Family Road Traveled

mostly NYC adventures with kids

Rockaway Beach Day – Hurricane Sandy Remains – Public Art Rockaway Beach Day – Hurricane Sandy Remains – Public Art
The Rockaways has been a popular summer retreat since the 1830s. This beach resort town, especially Breezy Point  located on the western end of... Rockaway Beach Day – Hurricane Sandy Remains – Public Art

The Rockaways has been a popular summer retreat since the 1830s. This beach resort town, especially Breezy Point  located on the western end of the Rockaways, was hit really hard by Hurricane Sandy in 2012. Most Breezy Point homes were damaged or destroyed by high water and fire –130 homes burned to the ground.

Even though there is still hurricane debris left behind that has yet to be removed, in February 2016, the Rockaways was featured in an article in The New York Times about “New York’s Next Hot Neighborhoods”.  It’s on the rebound and it’s got a cool vibe happening right now with a great mix of the old and new. Put this destination on your list for a day trip.

We spent a day exploring Katharina Grosse’s spray painted, decaying aquatic buildings around the grounds of Fort Tilden. This free public art installation, Rockaway! has been organized by MoMA PS1 along with several Parks departments. It was bizarre, creative, interesting and a little creepy. The buildings, destroyed by Hurricane Sandy four years prior have sat vacant, further decaying and collecting tags, graffiti and markings by passerbys over the years. By spray painting the largest of the decrepit buildings a vibrant red and white, Grosse pays tribute and gives these buildings a final celebration of their histories and  stories of people who once inhabited them. Her installation worked, I made the visit and imagined what once was.

 

After exploring the public art and ruins we spent the day at the beach, just in front of the bright red house. The beach was clean, empty and the water was refreshing. We chose to stay in this area, but you can easily walk towards the boardwalk or hop over to Jacob Reis park where there are some food trucks and pop up shops.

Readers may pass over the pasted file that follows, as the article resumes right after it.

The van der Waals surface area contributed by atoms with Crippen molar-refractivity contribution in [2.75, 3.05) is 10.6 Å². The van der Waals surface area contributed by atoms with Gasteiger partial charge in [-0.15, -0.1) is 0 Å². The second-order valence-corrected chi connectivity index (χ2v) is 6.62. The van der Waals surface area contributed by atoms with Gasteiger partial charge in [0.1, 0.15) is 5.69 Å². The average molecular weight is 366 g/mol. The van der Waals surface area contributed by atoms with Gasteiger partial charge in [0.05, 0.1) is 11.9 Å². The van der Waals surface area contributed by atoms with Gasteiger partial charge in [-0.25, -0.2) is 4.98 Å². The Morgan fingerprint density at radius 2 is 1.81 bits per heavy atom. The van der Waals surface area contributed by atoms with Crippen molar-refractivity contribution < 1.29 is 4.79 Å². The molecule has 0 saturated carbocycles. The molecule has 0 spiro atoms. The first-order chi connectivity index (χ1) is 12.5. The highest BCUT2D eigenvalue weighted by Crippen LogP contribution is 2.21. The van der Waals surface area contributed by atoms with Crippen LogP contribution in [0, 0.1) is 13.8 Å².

Tips:

  • There is much more public art to see in this area, Fort Tilden has about seven installations, get a brochure at the entrance.
  • Driving is probably the easiest way to get around however there are several public transportation options.
  • Public transportation: Take the subway 2 or 5 to the end of the line then take the 35 bus to the first stop right over the bridge by Fort Tilden. You can walk to the beach from here and see Rockaway! Or stay on the 35 bus and get off at the parking lot at Jacob Riis Park where you can enjoy the pop up shops.
  • Dogs are not allowed on the beach March 15th  – September 15th.
  • The beach is free.
  • Bathrooms are located at Jacob Riis, within the Fort Tilden grounds near the church and port-a-potties by the beach entrance at Fort Tilden.
  • The waves are big and pretty rough for little ones.
  • Bring all beach essentials, there is no place to buy sunscreen, sun hats or towels.

 

esteepouleris mommy blogger

Estée Pouleris is a mommy blogger based in NYC. She writes reviews about adventures with her 4 year old daughter. Her posts include photos, tips and ideas of fun places to visit with kids.

  • Tanya

    August 28, 2016 #1 Author

    Thanks to Estee’s review our family made this our top choice for a beach day trip. We are so happy we did! Although we had seen the art installation ads for Rockaway! it was not until Estee and crew reviewed this amazing beach, art, food, culture destination were we ready to take th plunge.

    Taking direction from this review we were able to craft a perfect day for our family.

    We are now thinking we might make this beach and surrounding area our family getaway spot.

    Thanks Estee and family1

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